Heike Seybold

Room: 501 (Bioturm)
Tel office: +49 431 880 6364
Tel lab: +49 431 880 6360
Email: hseybold@bot.uni-kiel.de

Research interests

The immune system of living organisms is one of natures amazing inventions – and so are the strategies of pathogens to overcome it. Ever since I heard about the immune system of plants and the strategies of plant pathogens to outwit these barriers I was fascinated and wanted to learn more about it.

In the Stukenbrock lab I am studying the responses of wheat (Triticum aestivum) to infection by the specialized wheat pathogen Zymoseptoria tritici as well as unspecialized plant pathogens using phenotypic as well as molecular and biochemical assays. My approach involves wheat cultivars of differential susceptibilities and different fungal and bacterial pathogen isolates and mutant strains, giving me the opportunity to look deeper into the underlying mechanisms of infection also on a genetic level.

Short CV

2016 – present
University Kiel (Germany), PostDoc in the group of Eva Stukenbrock (Environmental Genomics)

2014 – 2016
Free University Berlin (Germany), PostDoc in the group of Tina Romeis (Plant Biochemistry)

Free University Berlin (Germany), PhD student in the group of Tina Romeis (Plant Biochemistry)

3 months internship at the Weizmann Institute of Science (Rehovot, Israel) in the group of Asaph Aharoni (Plant Metabolomics)

University Tübingen (Germany), Diploma in Biochemistry
Diploma Thesis in the group of Birgit Kemmerling/Thorsten Nürnberger (Plant Biochemistry)


Interactions and Coadaptation in Plant Metaorganisms. Hassani MA, Özkurt E, Seybold H, Dagan T, Stukenbrock EH. Annu Rev Phytopathol. 2019 Jul 26. doi: 10.1146/annurev-phyto-082718-100008

Nutzpflanzen nachhaltig vor Krankheiten schützen? Seybold H, Haueisen J, Stukenbrock EH. 2019. BIOspektrum doi: 10.1007/s12268-019-1037-7

Highly flexible infection programs in a fungal plant pathogen. Haueisen J, Moeller M, Eschenbrenner CJ, Grandaubert J, Seybold H, Adamiak H, Stukenbrock EH. 2018. Evolution and Ecology. 1–20. doi:10.1002/ece3.4724.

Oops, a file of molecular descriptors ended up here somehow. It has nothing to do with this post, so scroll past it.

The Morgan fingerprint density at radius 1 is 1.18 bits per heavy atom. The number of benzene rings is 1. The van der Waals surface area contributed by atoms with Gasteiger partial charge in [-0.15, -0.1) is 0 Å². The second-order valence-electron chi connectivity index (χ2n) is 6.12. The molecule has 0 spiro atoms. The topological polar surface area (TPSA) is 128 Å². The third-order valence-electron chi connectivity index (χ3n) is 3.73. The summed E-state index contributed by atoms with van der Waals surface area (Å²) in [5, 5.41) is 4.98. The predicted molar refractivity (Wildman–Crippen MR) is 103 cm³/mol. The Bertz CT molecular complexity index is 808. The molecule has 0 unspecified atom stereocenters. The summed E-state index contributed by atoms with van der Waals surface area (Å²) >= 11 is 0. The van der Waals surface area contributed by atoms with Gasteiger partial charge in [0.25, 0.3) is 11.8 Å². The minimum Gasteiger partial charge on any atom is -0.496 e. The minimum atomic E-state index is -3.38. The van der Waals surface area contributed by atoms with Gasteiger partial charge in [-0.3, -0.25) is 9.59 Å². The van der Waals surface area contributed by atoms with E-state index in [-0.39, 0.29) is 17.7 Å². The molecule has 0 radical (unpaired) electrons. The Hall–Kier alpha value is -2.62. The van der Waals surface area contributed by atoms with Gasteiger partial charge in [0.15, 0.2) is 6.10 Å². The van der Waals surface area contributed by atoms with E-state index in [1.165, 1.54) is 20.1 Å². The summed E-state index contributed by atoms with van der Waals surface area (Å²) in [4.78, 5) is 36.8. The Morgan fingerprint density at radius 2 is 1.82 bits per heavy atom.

CDPK Activation in PRR Signaling. Seybold H, Boudsocq M, Romeis T. Plant Pattern Recognition Receptors. 2017. pp 173-183. doi:https://doi.org/10.1007/978-1-4939-6859-6_14

Ca2+ signalling in plant immune response: from pattern recognition receptors to Ca2+ decoding mechanisms. Seybold H, Trempel F, Ranf S, Scheel D, Romeis T, Lee J. New Phytol. 2014 Dec;204(4):782-90

Calcium-dependent protein kinase/NADPH oxidase activation circuit is required for rapid defense signal propagation. Dubiella U, Seybold H, Durian G, Komander E, Lassig R, Witte CP, Schulze WX, Romeis T. Proc Natl Acad Sci U S A. 2013 May 21;110(21):8744-9. doi: 10.1073/pnas.1221294110

The tyrosine-sulfated peptide receptors PSKR1 and PSY1R modify the immunity of Arabidopsis to biotrophic and necrotrophic pathogens in an antagonistic manner. Mosher S, Seybold H, Rodriguez P, Stahl M, Davies KA, Dayaratne S, Morillo SA, Wierzba M, Favery B, Keller H, Tax FE, Kemmerling B. Plant J. 2013 Feb;73(3):469-82. doi: 10.1111/tpj.12050

TOMATO AGAMOUS-LIKE 1 is a component of the fruit ripening regulatory network. Itkin M, Seybold H, Breitel D, Rogachev I, Meir S, Aharoni A. Plant J. 2009 Dec;60(6):1081-95. doi: 10.1111/j.1365-313X.2009.04064.x

© Stukenbrock Lab 2018-2020